If you’re looking for really authentic travel experiences, make friends. There are several ways to approach travel and maybe you’ll try all at different times, depending on the season, how far your finances are stretching, if you want to be in the city or deep in the countryside and what sort of social life you want.
I want to put in a good word for house-sitting. I’ve been lucky and had a few by word of mouth, the friends’ network. A month was ideal, enough time to get to know the locals, explore the nearby villages and do some long walks, usually with a dog attached or leaping through the undergrowth to chase a deer or wild-pig.
There’s house-sitting sites too. Google House-sitting and you’ll find a few. Like WorkAway, there’s a joining fee but they seem to be well regulated.
You need to be self-contained and obviously, a good level of responsibility is a plus when someone leaves you with their animals, garden and worldy possession. What you get is usually a gorgeous house to stay in rent-free, some instant pets and often fresh garden produce. I’ve managed chickens, turkeys, geese, cats and dogs, weeded and watered gardens and cleaned a swimming pool (my least favourite thing: add chlorine, pump won’t work, scoop up dead bodies).
One gig was an offer from a woman who picked me up when I was hitching in Spain. ‘Oh, so you do house-sitting,’ she said. ‘I’m off to Thailand for a month, would you like to look after my house?’ So it goes, you never know what opportunities come when you’re open to them.
I do. Especially if it’s highly nutritious and comes for free.
It’s part of the beauty of travelling to wild places… the hunt and the gathering of berries, nuts and fungi.
Follow the fruits of the season. Cherries, mulberries, blackberries and plums, figs then walnuts and almonds. It’s not an exhaustive list and there’s a whole range of plants as well. (List to follow on my next post)
And then there’s fungi…
Take a guide book and double check with an app or a pro local with experience in mushrooms and discover the delicious options. The gorgeous orange ones I photographed are called Lactarius deliciosus or Saffron MilkCap and they are truly divine cooked with garlic.
And I want to add that making japatis, unleavened bread made from wholemeal flour and water and cooked on a campfire, is not only super cheap but also a great staple that goes with cooked food or salads. While technically not wild food it’s an ancient art that’s worth rediscovering.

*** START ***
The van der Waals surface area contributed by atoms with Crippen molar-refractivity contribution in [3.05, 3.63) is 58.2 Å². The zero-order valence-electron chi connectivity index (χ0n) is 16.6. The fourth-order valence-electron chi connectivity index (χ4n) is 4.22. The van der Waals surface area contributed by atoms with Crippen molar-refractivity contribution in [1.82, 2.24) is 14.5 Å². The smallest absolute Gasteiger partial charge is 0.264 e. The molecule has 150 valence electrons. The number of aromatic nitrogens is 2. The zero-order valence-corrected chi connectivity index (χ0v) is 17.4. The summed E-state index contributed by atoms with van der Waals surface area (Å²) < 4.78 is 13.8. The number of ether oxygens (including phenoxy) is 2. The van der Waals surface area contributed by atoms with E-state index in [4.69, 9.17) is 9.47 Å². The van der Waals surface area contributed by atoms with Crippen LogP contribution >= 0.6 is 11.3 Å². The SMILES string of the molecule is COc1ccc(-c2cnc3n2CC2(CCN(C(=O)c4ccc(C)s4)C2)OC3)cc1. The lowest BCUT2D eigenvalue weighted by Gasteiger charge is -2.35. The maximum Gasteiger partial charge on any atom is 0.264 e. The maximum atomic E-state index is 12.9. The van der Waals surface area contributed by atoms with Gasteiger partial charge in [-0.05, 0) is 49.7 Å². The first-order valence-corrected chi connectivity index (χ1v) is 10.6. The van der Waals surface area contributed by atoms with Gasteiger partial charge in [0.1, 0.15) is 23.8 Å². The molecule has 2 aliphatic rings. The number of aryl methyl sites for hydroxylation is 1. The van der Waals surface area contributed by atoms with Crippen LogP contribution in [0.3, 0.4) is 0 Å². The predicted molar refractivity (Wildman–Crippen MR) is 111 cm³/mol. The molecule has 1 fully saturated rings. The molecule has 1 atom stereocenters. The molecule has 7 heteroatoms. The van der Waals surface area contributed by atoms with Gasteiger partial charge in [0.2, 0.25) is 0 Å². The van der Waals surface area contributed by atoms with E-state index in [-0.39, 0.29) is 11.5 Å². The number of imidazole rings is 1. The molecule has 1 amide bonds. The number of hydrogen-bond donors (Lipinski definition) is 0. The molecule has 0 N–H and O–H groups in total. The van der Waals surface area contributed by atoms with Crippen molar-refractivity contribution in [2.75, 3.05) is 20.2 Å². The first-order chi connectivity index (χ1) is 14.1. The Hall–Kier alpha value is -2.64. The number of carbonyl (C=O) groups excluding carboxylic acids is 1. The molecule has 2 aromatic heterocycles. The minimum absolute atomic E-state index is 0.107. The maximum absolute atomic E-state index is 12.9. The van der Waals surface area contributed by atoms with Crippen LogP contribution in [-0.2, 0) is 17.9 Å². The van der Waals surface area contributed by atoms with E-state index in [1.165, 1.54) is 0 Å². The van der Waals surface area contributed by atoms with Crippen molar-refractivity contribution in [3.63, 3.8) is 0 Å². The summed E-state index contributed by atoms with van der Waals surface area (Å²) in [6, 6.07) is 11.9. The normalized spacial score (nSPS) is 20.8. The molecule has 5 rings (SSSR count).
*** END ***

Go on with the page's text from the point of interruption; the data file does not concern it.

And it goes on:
I just checked the population statistics for January 2018 and there were 52 people in this village. Evidently that was on a good day… so far I’ve seen five in the street, but not all at once.
I’m here to keep the plants alive and walk the dogs while the owners are away. I’ve learned to walk. Big time. It’s twenty minutes up a mountain to the next village (where I hear there are 25 inhabitants) and the capital of the region is an hour away on foot across a ravine.
Day 1: up the mountain to water someone else’s garden.
Day 2: up the mountain and across the ravine to meet a friend.
Day 3: up the mountain, across the ravine, stick out thumb, hitchhike to town, return by late afternoon with full backpack… collapse on couch.
“Breathe in, breathe out. This is a sanctuary. Take off your weary clothes and the shoes that no longer shield your soles from the grit of the journey. “
It’s another hot day at Laguépie in the south of France and everyone is hanging out at the river. The lifeguard has a steady gaze. There’s screams, splashing and laughter as this crazy, inflatable spaceship rock and rolls.
The local kids are smoking cigarettes in the shade, wrapped in each others arms or taking selfies while Parisian girls cluster at the edge and dry their long black braids in the sun.
We are all shapes and sizes, ages and backgrounds with the same language of laughter. We are residents, visitors, travellers and refugees.
Thanks to Val Johnson, for introducing me to some of the guys who have made it to France against enormous odds and found refuge in this small community. Val has been tireless with fund-raising, finding homes and resources and for encouraging diversity and inclusiveness. I’m also grateful to the people I met for their generosity and smiles. I wish everyone a future where peace and happiness is as simple as a day at the river.
The French know how to walk. Every Sunday, you can see clusters of friends or family making their way between villages after the Midday meal has settled. During the week there are clubs for the more dedicated. Large groups take to the paths that traverse the fields and the forest and work up an appetite for a three course meal with wine in the local hall or restaurant.
I’ve been lucky enough to join a few of these social events, to walk the beautiful countryside, to parley French with the locals and then raise too many glasses with the rest.
It’s not only black and white. The minor chords of grey that make the symphony complete and harmonious are playing in my mind. I have history here. Stone steps that leave an impression on the soft humous scattered about the earthy floor.
I am travelling light, treading lighter, carrying my creativity wherever I go.